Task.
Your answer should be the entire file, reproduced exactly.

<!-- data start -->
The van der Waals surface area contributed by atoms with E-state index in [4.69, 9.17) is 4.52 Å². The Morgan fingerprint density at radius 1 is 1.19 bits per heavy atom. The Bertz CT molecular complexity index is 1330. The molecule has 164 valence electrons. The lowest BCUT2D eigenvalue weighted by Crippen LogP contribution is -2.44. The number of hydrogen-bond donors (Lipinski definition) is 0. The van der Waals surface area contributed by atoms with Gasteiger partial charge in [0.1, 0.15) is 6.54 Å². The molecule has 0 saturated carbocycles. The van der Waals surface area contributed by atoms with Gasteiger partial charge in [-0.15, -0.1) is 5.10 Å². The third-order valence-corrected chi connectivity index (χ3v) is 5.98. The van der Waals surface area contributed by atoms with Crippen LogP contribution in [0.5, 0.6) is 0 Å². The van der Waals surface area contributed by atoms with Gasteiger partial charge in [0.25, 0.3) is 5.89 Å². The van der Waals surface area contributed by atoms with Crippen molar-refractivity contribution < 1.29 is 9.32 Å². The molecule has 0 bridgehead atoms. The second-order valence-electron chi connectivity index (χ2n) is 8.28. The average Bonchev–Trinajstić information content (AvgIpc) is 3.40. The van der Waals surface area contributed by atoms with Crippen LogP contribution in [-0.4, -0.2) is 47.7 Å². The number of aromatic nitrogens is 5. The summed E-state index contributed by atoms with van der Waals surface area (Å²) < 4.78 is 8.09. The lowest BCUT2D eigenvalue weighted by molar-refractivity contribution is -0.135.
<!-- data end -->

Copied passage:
The van der Waals surface area contributed by atoms with E-state index in [4.69, 9.17) is 4.52 Å². The Morgan fingerprint density at radius 1 is 1.19 bits per heavy atom. The Bertz CT molecular complexity index is 1330. The molecule has 164 valence electrons. The lowest BCUT2D eigenvalue weighted by Crippen LogP contribution is -2.44. The number of hydrogen-bond donors (Lipinski definition) is 0. The van der Waals surface area contributed by atoms with Gasteiger partial charge in [0.1, 0.15) is 6.54 Å². The molecule has 0 saturated carbocycles. The van der Waals surface area contributed by atoms with Gasteiger partial charge in [-0.15, -0.1) is 5.10 Å². The third-order valence-corrected chi connectivity index (χ3v) is 5.98. The van der Waals surface area contributed by atoms with Crippen LogP contribution in [0.5, 0.6) is 0 Å². The van der Waals surface area contributed by atoms with Gasteiger partial charge in [0.25, 0.3) is 5.89 Å². The van der Waals surface area contributed by atoms with Crippen molar-refractivity contribution < 1.29 is 9.32 Å². The molecule has 0 bridgehead atoms. The second-order valence-electron chi connectivity index (χ2n) is 8.28. The average Bonchev–Trinajstić information content (AvgIpc) is 3.40. The van der Waals surface area contributed by atoms with Crippen LogP contribution in [-0.4, -0.2) is 47.7 Å². The number of aromatic nitrogens is 5. The summed E-state index contributed by atoms with van der Waals surface area (Å²) < 4.78 is 8.09. The lowest BCUT2D eigenvalue weighted by molar-refractivity contribution is -0.135.